The last few years have seen some of the strangest political developments of modern times. You’d be forgiven for assuming we were part of an elaborate reality TV show if you didn’t know better. But somewhere along the line, alongside the cartoonish political climate, political argument has also turned into a caricature of itself. I’m not one to shy away from attacking my political opponent on any and all issues that present themselves; I’m forever retweeting this cutting remark on Twitter or sharing that damning expose on Facebook. But let’s switch that camera phone to selfie mode for a second…
Why do we (on the Left, if you like) have to resort to petty name calling and personal insults? Don’t we have enough ammunition to use against our political opponents based on their politics alone, without resorting to what essentially amounts to bullying? I first started thinking about this when Trump was running for President. Of course, there was a noise made about his abhorrent views on race and the lies told throughout his campaign, but there were even more “hot takes” about his hair and his tan. Even those articles criticising his politics were usually host to sentences like “wiggy wotsit Trump” or “Trump, looking like an albino Oompa Loompa” etc, etc. Are we not above that kind of attack, based on personal appearance? The dude has silly hair, sure. Now, about his proposed ban on Muslims entering the USA…
I got really angry earlier this week when a photograph that was doing the rounds appeared to show White House Spokesperson Sean Spicer wearing odd shoes, one black and one brown. “Look at this idiot!” people roared, “He can’t even get dressed properly!!” And on and on it went, people – sensible people, who KNOW that if you want to criticise Spicer there are a lot of things to pick at – shared and laughed and mocked and didn’t for one moment consider whether there could be a reason for the odd shoes.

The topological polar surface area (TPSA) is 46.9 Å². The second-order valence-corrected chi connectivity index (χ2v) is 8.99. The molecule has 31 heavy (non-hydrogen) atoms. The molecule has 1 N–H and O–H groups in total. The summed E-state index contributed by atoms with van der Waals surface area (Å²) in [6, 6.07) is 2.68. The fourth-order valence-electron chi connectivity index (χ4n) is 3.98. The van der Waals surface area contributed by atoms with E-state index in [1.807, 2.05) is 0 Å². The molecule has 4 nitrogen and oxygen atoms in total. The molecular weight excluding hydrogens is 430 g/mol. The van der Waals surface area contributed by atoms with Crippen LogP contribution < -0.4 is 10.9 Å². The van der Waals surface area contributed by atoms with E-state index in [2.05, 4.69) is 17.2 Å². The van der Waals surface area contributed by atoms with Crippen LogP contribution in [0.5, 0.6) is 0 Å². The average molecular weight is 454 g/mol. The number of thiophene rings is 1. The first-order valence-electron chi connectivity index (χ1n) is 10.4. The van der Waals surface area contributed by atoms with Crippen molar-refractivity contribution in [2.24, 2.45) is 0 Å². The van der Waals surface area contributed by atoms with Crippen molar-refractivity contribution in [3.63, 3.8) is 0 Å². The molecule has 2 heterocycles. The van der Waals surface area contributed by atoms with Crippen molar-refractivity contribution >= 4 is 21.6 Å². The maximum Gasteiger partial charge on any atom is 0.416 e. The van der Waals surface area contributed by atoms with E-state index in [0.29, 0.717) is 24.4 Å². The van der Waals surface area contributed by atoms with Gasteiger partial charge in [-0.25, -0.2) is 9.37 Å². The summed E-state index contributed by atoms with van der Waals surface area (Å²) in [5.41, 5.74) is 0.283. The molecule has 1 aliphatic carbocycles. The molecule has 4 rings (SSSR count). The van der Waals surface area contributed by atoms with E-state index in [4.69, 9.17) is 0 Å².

Two minutes on Google and I’d discovered that the photograph wasn’t a recent one. It was months old. And the reason Spicer was wearing odd shoes was because he has a problem with his ankle. He was wearing an orthopaedic boot. What was actually happening was outrageous. Progressive, sensible, lovely people I knew were sharing the image, mocking his shoes. I explained that a) the photo was an old one and b) they were mocking a man’s disability. “Can’t we just have some fun?!” asked someone I consider to be one of the kindest, most generous and progressive men I know. Others, too, seemed not to care for the truth as long as they could have a dig about Spicer’s boot. Really? Facts don’t matter when it’s us doing the name calling?
Remember when Boris Johnson called Jeremy Corbyn a “mutton-headed old mugwump”? CLASSIC Boris, right? Floppy-haired buffoon Boris, right? Or shall we withhold our ire at his hair style and concentrate our efforts in attacking his dangerous views? When you use personal appearance as means of attack, you distract from the real issues. You risk turning your target into a sympathetic figure – I felt extremely sorry for Spicer after his disability was mocked by my friends. And I fucking hate the guy.